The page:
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G184(P) Role for isoamylase electrophoresis in patients with raised amylase levels
  1. VS Pukale1,
  2. N Hussain2,
  3. H Bhavsar3
  1. 1Paediatric Department, Leicester Royal Infirmary, Leicester, UK
  2. 2Paediatric Neurology, Leicester Royal Infirmary, Leicester, UK
  3. 3Paediatric Gastroenterology, Leicester Royal Infirmary, Leicester, UK

Abstract

Case 1: 15 year old with flare up of severe ulcerative colitis was found to have significantly raised amylase level (1083 U/L) on routine Azathioprine monitoring. There was no baseline (pre Azathioprine treatment) amylase level recorded. Abdominal pains associated with his flare ups caused diagnostic difficulties with continuation of treatment. He was changed to 6 Mercaptopurine but his hyperamylaesemia continued posing difficulty with clinical management. He had normal imaging of pancreas and normal lipase level.

His paired serum amylase (3703 U/L) and urine amylase (125 U/L) confirmed low urinary amylase. Electrophoresis for amylase iso-enzymes confirmed presence of macroamylase. This helped to restart and continue treatment with Azathioprine, monitoring his amylase level with his previous baseline levels.

Case 2: 6 years old with neuronal migration disorder and intractable epilepsy (on multiple antiepileptic drugs) and gastrostomy feeds was admitted with abdominal pains probably suggesting constipation. Her amylase level was 2846 U/L. She was conservatively managed for possible acute pancreatitis in view of treatment with antiepileptic drugs known to cause pancreatitis. Her amylase level widely fluctuated with no correlation to clinical status. Her imaging and serum lipase level was normal.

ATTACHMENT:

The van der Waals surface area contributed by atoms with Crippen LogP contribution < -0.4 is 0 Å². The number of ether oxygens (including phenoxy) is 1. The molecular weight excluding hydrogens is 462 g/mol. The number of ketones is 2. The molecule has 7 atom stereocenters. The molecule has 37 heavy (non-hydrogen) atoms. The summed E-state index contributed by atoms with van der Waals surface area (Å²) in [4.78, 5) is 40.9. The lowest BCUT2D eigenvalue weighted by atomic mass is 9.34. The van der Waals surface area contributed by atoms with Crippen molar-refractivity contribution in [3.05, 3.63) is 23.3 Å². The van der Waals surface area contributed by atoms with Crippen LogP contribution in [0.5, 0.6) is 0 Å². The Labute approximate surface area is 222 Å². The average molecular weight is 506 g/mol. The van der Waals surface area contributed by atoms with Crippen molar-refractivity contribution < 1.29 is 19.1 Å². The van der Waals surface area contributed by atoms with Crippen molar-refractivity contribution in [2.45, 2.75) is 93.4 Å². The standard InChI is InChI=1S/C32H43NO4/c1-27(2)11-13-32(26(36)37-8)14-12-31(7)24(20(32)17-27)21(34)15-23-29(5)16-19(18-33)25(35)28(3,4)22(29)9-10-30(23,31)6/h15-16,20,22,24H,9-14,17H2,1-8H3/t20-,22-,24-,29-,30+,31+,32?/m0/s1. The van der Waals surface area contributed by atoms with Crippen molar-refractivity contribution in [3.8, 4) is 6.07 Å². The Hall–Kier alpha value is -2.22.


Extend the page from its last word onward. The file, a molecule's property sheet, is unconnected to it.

Her amylase iso-enzymes electrophoresis suggested rise in predominantly salivary amylase (see table below). She had background of excessive salivation with recent injection of botulinum toxin in to her submandibular gland had not helped her.

Abstract G184(P) Table 1

Discussion In both these cases, isoamylase electrophoresis helped to establish underlying diagnosis and avoided alteration to the ongoing treatment in view of raised amylase level of doubtful clinical correlation.

Raised amylase level is seen frequently in complex patients treated with multiple medications and is attributed to acute pancreatitis. Due to aetiological uncertainty of acute pancreatitis, this often leads to unnecessary modifications to the treatment. Imaging pancreas, checking lipase and estimating urinary amylase are useful investigations to narrow down differential diagnosis especially when clinical course is unusual. Isoamylase electrophoresis is helpful to look for rise in specific isoenzyme component in these patients to guide long term approach.

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